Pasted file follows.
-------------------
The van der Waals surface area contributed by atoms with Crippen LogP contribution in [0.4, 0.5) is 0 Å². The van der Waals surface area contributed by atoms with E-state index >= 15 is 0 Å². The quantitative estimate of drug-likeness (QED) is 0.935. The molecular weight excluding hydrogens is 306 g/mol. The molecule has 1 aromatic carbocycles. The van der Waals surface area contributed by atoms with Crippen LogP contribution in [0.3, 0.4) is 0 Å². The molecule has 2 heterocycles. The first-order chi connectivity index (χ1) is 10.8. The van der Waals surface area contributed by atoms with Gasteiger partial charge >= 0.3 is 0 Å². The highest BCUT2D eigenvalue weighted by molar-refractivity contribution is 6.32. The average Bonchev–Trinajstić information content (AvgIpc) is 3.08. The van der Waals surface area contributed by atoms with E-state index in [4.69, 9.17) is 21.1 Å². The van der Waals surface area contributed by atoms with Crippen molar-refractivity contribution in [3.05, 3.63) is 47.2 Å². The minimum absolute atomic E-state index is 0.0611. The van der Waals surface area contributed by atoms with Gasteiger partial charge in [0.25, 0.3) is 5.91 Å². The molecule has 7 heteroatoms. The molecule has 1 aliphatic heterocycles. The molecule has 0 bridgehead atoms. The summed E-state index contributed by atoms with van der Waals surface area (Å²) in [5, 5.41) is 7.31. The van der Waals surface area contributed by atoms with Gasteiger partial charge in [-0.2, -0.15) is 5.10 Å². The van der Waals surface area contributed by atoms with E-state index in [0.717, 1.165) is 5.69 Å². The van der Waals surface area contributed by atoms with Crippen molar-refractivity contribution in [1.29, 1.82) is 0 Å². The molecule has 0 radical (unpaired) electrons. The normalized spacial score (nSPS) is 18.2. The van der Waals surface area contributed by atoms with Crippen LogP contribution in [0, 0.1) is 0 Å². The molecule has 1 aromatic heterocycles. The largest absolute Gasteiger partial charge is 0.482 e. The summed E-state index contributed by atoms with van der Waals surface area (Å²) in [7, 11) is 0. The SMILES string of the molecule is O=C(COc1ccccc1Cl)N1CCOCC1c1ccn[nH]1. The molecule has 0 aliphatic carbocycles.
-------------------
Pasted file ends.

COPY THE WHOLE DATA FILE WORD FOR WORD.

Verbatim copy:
The van der Waals surface area contributed by atoms with Crippen LogP contribution in [0.4, 0.5) is 0 Å². The van der Waals surface area contributed by atoms with E-state index >= 15 is 0 Å². The quantitative estimate of drug-likeness (QED) is 0.935. The molecular weight excluding hydrogens is 306 g/mol. The molecule has 1 aromatic carbocycles. The van der Waals surface area contributed by atoms with Crippen LogP contribution in [0.3, 0.4) is 0 Å². The molecule has 2 heterocycles. The first-order chi connectivity index (χ1) is 10.8. The van der Waals surface area contributed by atoms with Gasteiger partial charge >= 0.3 is 0 Å². The highest BCUT2D eigenvalue weighted by molar-refractivity contribution is 6.32. The average Bonchev–Trinajstić information content (AvgIpc) is 3.08. The van der Waals surface area contributed by atoms with E-state index in [4.69, 9.17) is 21.1 Å². The van der Waals surface area contributed by atoms with Crippen molar-refractivity contribution in [3.05, 3.63) is 47.2 Å². The minimum absolute atomic E-state index is 0.0611. The van der Waals surface area contributed by atoms with Gasteiger partial charge in [0.25, 0.3) is 5.91 Å². The molecule has 7 heteroatoms. The molecule has 1 aliphatic heterocycles. The molecule has 0 bridgehead atoms. The summed E-state index contributed by atoms with van der Waals surface area (Å²) in [5, 5.41) is 7.31. The van der Waals surface area contributed by atoms with Gasteiger partial charge in [-0.2, -0.15) is 5.10 Å². The van der Waals surface area contributed by atoms with E-state index in [0.717, 1.165) is 5.69 Å². The van der Waals surface area contributed by atoms with Crippen molar-refractivity contribution in [1.29, 1.82) is 0 Å². The molecule has 0 radical (unpaired) electrons. The normalized spacial score (nSPS) is 18.2. The van der Waals surface area contributed by atoms with Crippen LogP contribution in [0, 0.1) is 0 Å². The molecule has 1 aromatic heterocycles. The largest absolute Gasteiger partial charge is 0.482 e. The summed E-state index contributed by atoms with van der Waals surface area (Å²) in [7, 11) is 0. The SMILES string of the molecule is O=C(COc1ccccc1Cl)N1CCOCC1c1ccn[nH]1. The molecule has 0 aliphatic carbocycles.